Drug War Goes on Trial

Mexican Banker Sues 'Narco News'

It's a libel action with all the elements of a political thriller. Two left-wing publishers use the Internet to accuse a powerful Mexican banker of pushing cocaine from his Caribbean beachfront—and the banker hires Vernon Jordan's law firm to sue for libel in New York. Turning the tables, the defendants hire top First Amendment lawyers and prepare to put the drug war on trial in the media capital of the world.

Sound too good to be true? So says the alleged drug dealer, Roberto Hernández Ramirez, a former stockbroker who bought Banco Nacional de México (Banamex) from the Mexican government in 1991. The Banamex lawsuit denies all the allegations, right down to the money laundering and the bribes, and says the drug "smear" has hurt the bank's ability to do business.

"Banamex is one of the oldest, most respected, and largest banking institutions in Mexico, and the bank's chairman, Roberto Hernández, is a man of the highest moral character," says Thomas McLish, a lawyer with Akin Gump Strauss Hauer & Feld, a powerful lobbying and law firm in the nation's capital. "The portrayal of Banamex and Hernández being involved in narcotics trafficking is utterly false and [the defendants] know it to be false."

"Everything I have printed I know to be true and I have documented with the facts," says Al Giordano, publisher of The Narco News Bulletin, a Web site that covers the drug war in Latin America (www.narconews.com). My friend Giordano, a former political reporter for the Boston Phoenix, has never been sued for libel before; indeed, he's usually the one making the accusations. This past October, an AP correspondent resigned after Narco News caught the reporter lobbying the Bolivian government on behalf of a private company.

"Everything I have printed I know to be true and I have documented with the facts."

The other defendant is Mario Renato Menéndez Rodriguez, editor and publisher of Por Esto!, a daily newspaper with a paid circulation of about 70,000 on the Yucatán peninsula. Menéndez says he has eyewitness testimony, documents, and photos to back up his allegations that Hernández has turned miles of once-pristine beachfront into an outpost for the drug trade. The publisher is outraged by what he calls the banker's attempt "to destroy me economically, politically, and professionally."

It's not the first time Hernández has tried to silence Menéndez. In 1997, after Por Esto! first denounced Hernández as a "narco-trafficker," the banker asked the Mexican government to file a criminal libel action against the publisher. But that action was dismissed in September 1999 by a judge who wrote that "all the accusations . . . were based on the facts." Hernández pressed charges again in Mexico this year, and the case was thrown out for the second time on October 26, 2000, the day Menéndez learned he was being sued in New York.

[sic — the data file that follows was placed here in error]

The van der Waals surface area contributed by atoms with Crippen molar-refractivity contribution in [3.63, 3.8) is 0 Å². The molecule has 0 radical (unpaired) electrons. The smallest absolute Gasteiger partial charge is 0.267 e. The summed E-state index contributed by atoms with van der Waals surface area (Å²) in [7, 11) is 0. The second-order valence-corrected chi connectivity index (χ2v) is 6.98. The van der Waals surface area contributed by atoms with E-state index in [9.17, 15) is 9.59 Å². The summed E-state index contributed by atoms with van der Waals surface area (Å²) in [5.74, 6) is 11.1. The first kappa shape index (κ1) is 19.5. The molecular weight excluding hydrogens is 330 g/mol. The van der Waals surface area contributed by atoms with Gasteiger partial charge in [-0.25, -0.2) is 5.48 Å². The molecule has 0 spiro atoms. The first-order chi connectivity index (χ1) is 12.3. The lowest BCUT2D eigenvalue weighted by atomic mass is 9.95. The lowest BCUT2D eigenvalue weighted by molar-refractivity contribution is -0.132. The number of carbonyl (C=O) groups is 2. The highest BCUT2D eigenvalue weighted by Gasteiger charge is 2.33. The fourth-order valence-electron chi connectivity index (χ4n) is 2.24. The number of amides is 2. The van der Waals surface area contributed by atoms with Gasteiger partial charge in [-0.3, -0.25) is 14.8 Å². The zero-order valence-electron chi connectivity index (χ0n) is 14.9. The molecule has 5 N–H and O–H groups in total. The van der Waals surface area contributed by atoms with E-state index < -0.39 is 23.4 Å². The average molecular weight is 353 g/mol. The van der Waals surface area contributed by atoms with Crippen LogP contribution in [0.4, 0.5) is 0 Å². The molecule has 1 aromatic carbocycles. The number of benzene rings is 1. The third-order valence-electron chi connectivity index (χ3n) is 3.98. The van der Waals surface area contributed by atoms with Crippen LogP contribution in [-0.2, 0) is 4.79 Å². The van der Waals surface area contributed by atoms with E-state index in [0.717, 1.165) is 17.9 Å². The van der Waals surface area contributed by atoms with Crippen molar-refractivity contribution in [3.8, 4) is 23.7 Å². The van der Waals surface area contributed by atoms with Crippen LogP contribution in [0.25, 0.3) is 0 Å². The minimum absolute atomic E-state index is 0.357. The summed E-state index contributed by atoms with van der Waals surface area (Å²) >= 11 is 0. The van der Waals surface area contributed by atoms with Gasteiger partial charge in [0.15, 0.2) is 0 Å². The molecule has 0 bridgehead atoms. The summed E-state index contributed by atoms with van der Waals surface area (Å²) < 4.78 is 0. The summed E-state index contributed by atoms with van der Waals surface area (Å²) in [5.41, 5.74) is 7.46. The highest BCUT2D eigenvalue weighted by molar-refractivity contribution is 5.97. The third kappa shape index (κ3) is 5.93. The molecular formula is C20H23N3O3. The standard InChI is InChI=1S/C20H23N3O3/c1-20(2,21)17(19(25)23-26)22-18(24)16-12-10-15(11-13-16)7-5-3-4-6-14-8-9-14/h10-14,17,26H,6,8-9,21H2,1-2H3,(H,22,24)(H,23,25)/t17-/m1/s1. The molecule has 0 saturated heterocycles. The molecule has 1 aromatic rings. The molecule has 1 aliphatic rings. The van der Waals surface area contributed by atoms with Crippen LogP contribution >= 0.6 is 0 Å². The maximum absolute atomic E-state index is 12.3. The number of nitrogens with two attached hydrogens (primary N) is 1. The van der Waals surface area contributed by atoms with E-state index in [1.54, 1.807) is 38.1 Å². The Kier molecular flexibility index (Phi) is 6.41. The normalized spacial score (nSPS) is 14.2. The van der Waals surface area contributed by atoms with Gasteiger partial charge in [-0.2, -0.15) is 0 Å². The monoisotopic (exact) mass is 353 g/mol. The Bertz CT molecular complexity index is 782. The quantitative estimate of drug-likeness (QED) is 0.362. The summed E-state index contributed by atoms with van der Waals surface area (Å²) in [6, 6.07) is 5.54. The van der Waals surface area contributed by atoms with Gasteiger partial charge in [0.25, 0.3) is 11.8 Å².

The plot thickened in November, when Menéndez retained Martin Garbus, the legendary First Amendment lawyer who represented Lenny Bruce on obscenity charges in 1964. Garbus thinks Menéndez will prevail. "I represent a newspaper and a journalist accused, and from what I understand they have a good defense of the libel claim," says Garbus, who finds it "very significant" that the libel claims were thrown out in Mexico.

Akin Gump's McLish says the new suit is different because it "relates to knowingly false statements made in the U.S." The complaint cites statements published by Narco News, comments made by Menéndez and Giordano when they traveled to New York last March, and interviews they gave to WBAI and the Voice. (Exhibit A in the suit is the Press Clips column of February 23-29, 2000, in which Menéndez declared Hernández a "narco-trafficker." The Voice is not a defendant in the suit.)

The inflammatory charges came home to roost on August 9, when Akin Gump filed its libel action in New York. In a totally unconnected incident, shots were fired into the Por Esto! offices in Mérida at the end of August. After making inquiries, Menéndez found out the government was planning to arrest him for libel on September 8, the day he was set to launch a new printing press in Cancún. That day, Menéndez says, the Mexican attorney general's office called a judge three times asking for the arrest warrant. He also claims that armed police were on the street and a government plane was waiting at the airport to take him to a high-security prison outside Mexico City.

Menéndez is used to this kind of pressure. In 1968, the government put him in jail for reporting on and publishing photos of the student massacre in Mexico City, in his now defunct magazine Por Qué? He believes the banker planned to have him locked up before announcing the lawsuit in the U.S. But on September 8, the judge refused to issue the arrest warrant.

In the meantime, Giordano has been playing a cat-and-mouse game with lawyers in the U.S. Because Giordano does not publish his address, Akin Gump has been unable to serve him, mailing notices to defunct post office boxes and sending reps to Mexico in search of a gringo with a mustache. Two weeks ago, as the deadline loomed, Akin Gump asked Giordano to acknowledge the charges by e-mail. He did not respond.

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